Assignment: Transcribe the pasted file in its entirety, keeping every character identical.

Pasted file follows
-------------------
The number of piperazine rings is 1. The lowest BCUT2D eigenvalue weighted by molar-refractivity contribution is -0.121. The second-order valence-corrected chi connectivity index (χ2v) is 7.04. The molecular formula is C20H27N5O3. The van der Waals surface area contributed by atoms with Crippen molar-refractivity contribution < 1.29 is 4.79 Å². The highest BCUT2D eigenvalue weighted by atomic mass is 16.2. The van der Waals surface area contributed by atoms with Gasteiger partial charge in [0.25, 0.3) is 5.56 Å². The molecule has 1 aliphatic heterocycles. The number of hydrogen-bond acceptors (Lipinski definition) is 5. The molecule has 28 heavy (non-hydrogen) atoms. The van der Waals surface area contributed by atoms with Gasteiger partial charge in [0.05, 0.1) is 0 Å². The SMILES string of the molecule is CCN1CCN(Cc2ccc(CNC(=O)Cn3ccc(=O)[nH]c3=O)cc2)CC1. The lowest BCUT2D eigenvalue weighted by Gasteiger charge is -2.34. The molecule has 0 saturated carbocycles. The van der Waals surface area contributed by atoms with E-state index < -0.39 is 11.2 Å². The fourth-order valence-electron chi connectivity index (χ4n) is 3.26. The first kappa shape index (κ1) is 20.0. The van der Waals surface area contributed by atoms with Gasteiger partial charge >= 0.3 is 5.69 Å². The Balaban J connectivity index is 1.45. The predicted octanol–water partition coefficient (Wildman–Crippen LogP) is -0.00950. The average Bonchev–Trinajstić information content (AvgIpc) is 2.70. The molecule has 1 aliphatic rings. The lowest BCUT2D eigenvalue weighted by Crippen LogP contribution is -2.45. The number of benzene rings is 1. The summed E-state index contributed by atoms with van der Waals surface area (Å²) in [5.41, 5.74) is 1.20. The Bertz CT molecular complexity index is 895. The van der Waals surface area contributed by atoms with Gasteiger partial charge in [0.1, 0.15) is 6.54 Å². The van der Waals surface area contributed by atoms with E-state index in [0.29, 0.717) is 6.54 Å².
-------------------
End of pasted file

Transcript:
The number of piperazine rings is 1. The lowest BCUT2D eigenvalue weighted by molar-refractivity contribution is -0.121. The second-order valence-corrected chi connectivity index (χ2v) is 7.04. The molecular formula is C20H27N5O3. The van der Waals surface area contributed by atoms with Crippen molar-refractivity contribution < 1.29 is 4.79 Å². The highest BCUT2D eigenvalue weighted by atomic mass is 16.2. The van der Waals surface area contributed by atoms with Gasteiger partial charge in [0.25, 0.3) is 5.56 Å². The molecule has 1 aliphatic heterocycles. The number of hydrogen-bond acceptors (Lipinski definition) is 5. The molecule has 28 heavy (non-hydrogen) atoms. The van der Waals surface area contributed by atoms with Gasteiger partial charge in [0.05, 0.1) is 0 Å². The SMILES string of the molecule is CCN1CCN(Cc2ccc(CNC(=O)Cn3ccc(=O)[nH]c3=O)cc2)CC1. The lowest BCUT2D eigenvalue weighted by Gasteiger charge is -2.34. The molecule has 0 saturated carbocycles. The van der Waals surface area contributed by atoms with E-state index < -0.39 is 11.2 Å². The fourth-order valence-electron chi connectivity index (χ4n) is 3.26. The first kappa shape index (κ1) is 20.0. The van der Waals surface area contributed by atoms with Gasteiger partial charge >= 0.3 is 5.69 Å². The Balaban J connectivity index is 1.45. The predicted octanol–water partition coefficient (Wildman–Crippen LogP) is -0.00950. The average Bonchev–Trinajstić information content (AvgIpc) is 2.70. The molecule has 1 aliphatic rings. The lowest BCUT2D eigenvalue weighted by Crippen LogP contribution is -2.45. The number of benzene rings is 1. The summed E-state index contributed by atoms with van der Waals surface area (Å²) in [5.41, 5.74) is 1.20. The Bertz CT molecular complexity index is 895. The van der Waals surface area contributed by atoms with Gasteiger partial charge in [0.1, 0.15) is 6.54 Å². The van der Waals surface area contributed by atoms with E-state index in [0.29, 0.717) is 6.54 Å².